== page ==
As you may have read on Tuesday, Blumhouse dumped a trio of new releases on to Netflix before their home video releases. One of these unfortunate films was the Kevin Greutert (director of Saw VI, one of the best films in that franchise and Saw: The Final Chapter, one of the worst) film Visions, featuring a killer cast of TV actors like (Eva Longoria, TV’s Desperate Housewives and Telenovela) and Gillian Jacobs (TV’s Community). Was it given the shaft and handled poorly by the studio? Or was its direct-to-Netflix fate justified? Unfortunately, the latter turns out to be the case.
A year after getting into a car crash which took the life of another woman’s baby, Eveleigh Maddox (Isla Fisher, Scooby-Doo, Wedding Crashers) and her husband David (Anson Mount, TV’s Hell on Wheels) move to a vineyard where a newly pregnant Eveleigh can escape the depression that gripped her in the months following the crash. After some hesitation, she begins to adjust to her new life following the support of her friend Eileen (Longoria) and her new friend Sadie (Jacobs), whom she meets at a pregnancy yoga class. Unfortunately, strange things begin occurring at the vineyard. Chairs move by themselves. Bloody handprints appear on walls. Wine bottles explode before seemingly putting themselves back together. Everyone, including her doctor (Jim Parsons, TV’s The Big Bang Theory), thinks that Eveleigh is hallucinating since she stopped taking her antidepressants upon learning of her pregnancy. Since no one will believe her, Eveleigh attempts to figure out the cause of the haunting herself.
First of all, anyone who watches TV (especially shows of the 30-minute sitcom variety) can admit that the cast for Visions is spectacular. Unfortunately, save for Fisher, who does a respectable job in the lead role, the entire cast is wasted. It’s possible that post-production editing is to blame, but one has to wonder what drew all of these talented actors to this film in the first place. It would be a stretch to even call Longoria’s appearance a cameo, as she has two scenes and maybe four lines in the entire film. They all try their best, and there isn’t really a bad performance in the bunch, but all of the characters feel so underwritten and paper-thin that it’s hard to commend any of them for their contributions.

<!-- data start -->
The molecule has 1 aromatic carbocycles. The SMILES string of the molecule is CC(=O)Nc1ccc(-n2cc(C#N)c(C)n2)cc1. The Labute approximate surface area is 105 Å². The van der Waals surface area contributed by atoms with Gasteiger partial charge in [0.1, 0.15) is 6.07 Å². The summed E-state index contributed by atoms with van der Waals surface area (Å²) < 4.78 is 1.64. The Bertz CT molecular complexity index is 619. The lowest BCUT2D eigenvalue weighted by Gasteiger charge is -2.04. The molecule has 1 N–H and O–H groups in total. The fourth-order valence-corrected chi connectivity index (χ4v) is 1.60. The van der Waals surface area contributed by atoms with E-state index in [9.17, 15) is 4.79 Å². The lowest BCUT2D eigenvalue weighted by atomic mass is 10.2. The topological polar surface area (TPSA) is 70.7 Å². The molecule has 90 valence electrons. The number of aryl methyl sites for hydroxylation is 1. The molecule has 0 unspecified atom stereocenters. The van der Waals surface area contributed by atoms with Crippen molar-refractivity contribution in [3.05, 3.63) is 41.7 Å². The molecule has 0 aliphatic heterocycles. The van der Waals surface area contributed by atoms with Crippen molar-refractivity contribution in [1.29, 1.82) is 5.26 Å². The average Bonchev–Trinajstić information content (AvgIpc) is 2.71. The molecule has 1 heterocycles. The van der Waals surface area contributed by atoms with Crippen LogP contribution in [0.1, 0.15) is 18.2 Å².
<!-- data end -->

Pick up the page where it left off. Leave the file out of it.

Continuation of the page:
This is never more apparent than when would-be psychic Helena (Joanna Cassidy, Don’t Tell Mom the Babysitter’s Dead) shows up early on in the film, supposedly with a warning for Eveleigh, only to disappear until much later in the film. Even then, she only makes one appearance. It certainly feels like there was originally a lot more for her (and many of the other characters) to do before the film reached Greutert’s editing room.
Greutert, directing (and editing) his first film since 2014’s misfire Jessabelle, doesn’t do much to help matters with his choppy editing and rushed pacing. The irony here is that he got his start as an editor, most notably for the Saw films (the final two installments of which he would go on to direct), which are known for their choppy editing. You’d think he would know better. It’s possible he may have had too much on his plate with directing and editing Visions as the latter task proves to be the film’s undoing. There’s no telling how much of the original product was left on the cutting room floor, but at 82 minutes, Visions feels all too brief. This is all the more depressing because Saw VI is was actually one of the better films in that franchise
Visions also suffers from not being terribly frightening. Aside from one decent jump scare (involving the aforementioned bloody hand print), nothing in the film truly sticks. There’s lots of moving furniture, but while Fisher is acting terrified, you can’t help but feel a little bored. This boredom permeates the entire film up until its final act, which at least attempts something original by providing a nice twist on the haunted house sub-genre. Unfortunately, there is an actual plot twist that occurs at the same time that many audience members will see long before anyone on screen does. It gives Visions a “Lifetime Movie of the Week” feel that probably isn’t what Greutert was going for.
Visions has an interesting premise and stars some notable TV stars giving decent performances, but unfortunately the execution is so generic that it’s hard to give this one a recommendation. It’s worth watching solely for the last 15 minutes, but you’ll have to get through the first 67 in order to do that. Good luck.